A series of major Bluetooth-related security flaws allows attackers to take over devices, spy on data and networks, spread malware and successfully hack even airgapped targets. Victims don’t need to click on links, download malicious files or even be connected to the internet.
Billions of devices, including smartphones, connected TVs, laptops and watches are affected. At least 2 billion such Android and Linux devices are deemed “unpatchable” and will remain vulnerable, according to researchers at Armis, the Israeli security firm where the issue was discovered in early 2017.
The weakness is being called “BlueBorne” because it impacts nearly all devices with Bluetooth capabilities. Google, Microsoft and Linux are expected to release patches and announcements on Tuesday to address and secure devices against BlueBorne.
For Apple users, the issue has been fixed since iOS 10’s release in September 2016.
BlueBorne constitutes eight zero-day vulnerabilities, four of which are deemed critical. Beyond Tuesday, however, “forever day” issues — vulnerabilities that persist even after discovery and disclosure — are a worry for researchers who point to Android and Linux IoT devices that are rarely patched.
Exploitation of BlueBorne requires proximity — Bluetooth range typically extends between 10 to 100 meters depending on if a device is indoors or outdoors — and for Bluetooth to be enabled on a device. For many devices, like smart TVs, it’s enabled by default. For others, like smartphones, it’s a setting that’s rarely turned off once it’s used.
“This is impressive work by the Armis team,” independent security researcher Kenneth White told CyberScoop. “Chaining vulnerabilities to achieve complete bypass of the ASLR mitigation is no small technical feat.”
Bluetooth, first launched in 1982, has a history of serious security flaws. Many such problems still exist. Experts say that for many professionals in information security, BlueBorne won’t be much of a surprise.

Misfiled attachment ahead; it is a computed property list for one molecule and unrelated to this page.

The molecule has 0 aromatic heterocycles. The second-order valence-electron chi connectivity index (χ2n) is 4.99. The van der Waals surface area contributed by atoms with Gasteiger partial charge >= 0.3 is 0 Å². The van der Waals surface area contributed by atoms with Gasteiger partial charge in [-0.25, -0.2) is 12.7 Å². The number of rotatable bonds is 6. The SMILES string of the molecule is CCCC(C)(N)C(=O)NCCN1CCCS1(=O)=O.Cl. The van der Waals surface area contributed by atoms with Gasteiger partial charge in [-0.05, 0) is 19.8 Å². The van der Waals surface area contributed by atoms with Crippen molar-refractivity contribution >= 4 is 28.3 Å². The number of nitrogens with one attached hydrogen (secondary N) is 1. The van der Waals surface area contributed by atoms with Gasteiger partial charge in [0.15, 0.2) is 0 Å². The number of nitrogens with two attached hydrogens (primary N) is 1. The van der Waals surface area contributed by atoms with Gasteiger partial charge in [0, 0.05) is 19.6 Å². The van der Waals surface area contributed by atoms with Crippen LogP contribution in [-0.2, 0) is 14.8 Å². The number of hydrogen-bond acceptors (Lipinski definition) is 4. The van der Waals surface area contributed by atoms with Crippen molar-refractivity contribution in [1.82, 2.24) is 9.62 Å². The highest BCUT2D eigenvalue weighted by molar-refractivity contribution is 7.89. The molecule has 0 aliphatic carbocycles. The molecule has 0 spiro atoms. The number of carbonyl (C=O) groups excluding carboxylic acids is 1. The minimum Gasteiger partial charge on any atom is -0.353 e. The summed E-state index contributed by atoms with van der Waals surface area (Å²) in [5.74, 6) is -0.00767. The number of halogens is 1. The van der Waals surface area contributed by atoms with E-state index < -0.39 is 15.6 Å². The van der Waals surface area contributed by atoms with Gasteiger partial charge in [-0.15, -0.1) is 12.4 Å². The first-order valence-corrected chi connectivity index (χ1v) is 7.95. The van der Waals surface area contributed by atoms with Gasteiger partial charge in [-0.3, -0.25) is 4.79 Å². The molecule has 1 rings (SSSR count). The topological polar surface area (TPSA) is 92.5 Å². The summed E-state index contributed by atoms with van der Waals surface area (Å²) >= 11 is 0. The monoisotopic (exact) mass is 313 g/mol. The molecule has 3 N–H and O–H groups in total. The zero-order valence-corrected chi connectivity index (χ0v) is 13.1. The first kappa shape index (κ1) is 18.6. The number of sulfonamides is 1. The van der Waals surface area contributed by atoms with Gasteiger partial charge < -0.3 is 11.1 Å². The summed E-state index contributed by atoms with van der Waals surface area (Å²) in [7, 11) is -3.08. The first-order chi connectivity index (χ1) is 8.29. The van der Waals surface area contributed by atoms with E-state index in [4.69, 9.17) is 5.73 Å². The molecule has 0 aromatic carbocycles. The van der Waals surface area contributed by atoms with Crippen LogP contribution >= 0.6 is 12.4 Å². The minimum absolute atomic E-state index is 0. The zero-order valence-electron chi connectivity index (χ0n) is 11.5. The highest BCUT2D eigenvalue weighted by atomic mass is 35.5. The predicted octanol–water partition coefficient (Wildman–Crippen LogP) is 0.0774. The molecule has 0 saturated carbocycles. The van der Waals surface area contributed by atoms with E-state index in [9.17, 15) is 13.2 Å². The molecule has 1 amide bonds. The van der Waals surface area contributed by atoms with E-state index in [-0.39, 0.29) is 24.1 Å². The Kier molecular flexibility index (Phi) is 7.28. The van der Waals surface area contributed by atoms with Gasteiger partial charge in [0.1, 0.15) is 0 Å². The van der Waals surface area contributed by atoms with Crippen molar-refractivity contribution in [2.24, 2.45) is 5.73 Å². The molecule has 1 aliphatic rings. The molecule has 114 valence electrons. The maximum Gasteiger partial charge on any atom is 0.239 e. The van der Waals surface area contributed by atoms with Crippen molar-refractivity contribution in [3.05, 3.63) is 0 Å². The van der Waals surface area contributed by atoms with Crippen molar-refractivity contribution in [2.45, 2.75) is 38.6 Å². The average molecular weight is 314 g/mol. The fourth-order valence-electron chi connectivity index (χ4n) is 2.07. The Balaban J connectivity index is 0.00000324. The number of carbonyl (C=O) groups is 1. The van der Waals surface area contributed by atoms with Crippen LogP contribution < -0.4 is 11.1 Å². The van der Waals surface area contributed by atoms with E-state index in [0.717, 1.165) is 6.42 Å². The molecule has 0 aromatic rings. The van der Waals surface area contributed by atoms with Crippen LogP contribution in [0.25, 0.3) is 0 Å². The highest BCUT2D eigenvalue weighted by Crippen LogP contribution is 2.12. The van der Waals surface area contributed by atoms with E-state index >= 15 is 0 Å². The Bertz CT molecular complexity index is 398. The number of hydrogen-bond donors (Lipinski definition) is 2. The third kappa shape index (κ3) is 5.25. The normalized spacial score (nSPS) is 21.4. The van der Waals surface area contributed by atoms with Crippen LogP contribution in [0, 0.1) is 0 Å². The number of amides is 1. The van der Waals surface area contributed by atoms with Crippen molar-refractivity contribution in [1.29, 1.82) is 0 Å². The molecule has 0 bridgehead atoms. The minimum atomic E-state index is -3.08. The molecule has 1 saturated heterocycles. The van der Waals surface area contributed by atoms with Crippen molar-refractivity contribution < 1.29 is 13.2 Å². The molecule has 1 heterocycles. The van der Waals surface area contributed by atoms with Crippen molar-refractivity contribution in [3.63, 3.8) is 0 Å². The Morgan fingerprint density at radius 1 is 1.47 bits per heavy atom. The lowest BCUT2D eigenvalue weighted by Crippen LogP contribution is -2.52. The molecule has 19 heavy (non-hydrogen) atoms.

“In terms of real-world risk, it’s difficult to say, but worth emphasizing that for this to work there has to be proximity to a malicious device,” White explained. “For high-sensitivity systems, there is long-standing guidance for federal networks that strongly recommends disabling Bluetooth partly because of the long history of vulnerabilities.”
Researchers outlined one example scenario in which BlueBorne could be used to initiate a widespread infection. One potential infection vector could be a delivery person using a Bluetooth-enabled device, like a UPS employee who comes into close contact with business, government and individuals every day.
“If exploited, the vulnerabilities, which were found in the Android, Linux and Microsoft implementations of Bluetooth, could enable an attacker to take over devices or establish a ‘man-in-the-middle’ attack to gain access to critical data and networks, as well as spread malware to other Bluetooth-enabled devices,” Armis’s researchers explained. “Infections could quickly spread across a network, leaving enterprises open to data leaks and destructive malware (including ransomware) spreading through their systems.”
There have been no reports of BlueBorne in the wild.
Ben Seri, a researcher at Armis, told CyberScoop BlueBorne is “a threat to airgapped networks” because “Bluetooth is something that you may not know is on. Even if you don’t use it, it awaits new connections by default putting devices at risk.”
Armis provided demo videos of exploitation and also, in an interview with CyberScoop, performed a live takeover over a Google Pixel.
“These vulnerabilities are the most serious Bluetooth vulnerabilities identified to date,” Armis researchers explained. “Previously identified flaws found in Bluetooth were primarily at the protocol level. These new vulnerabilities are at the implementation level, bypassing the various authentication mechanisms, and enabling a complete takeover of the target device.”
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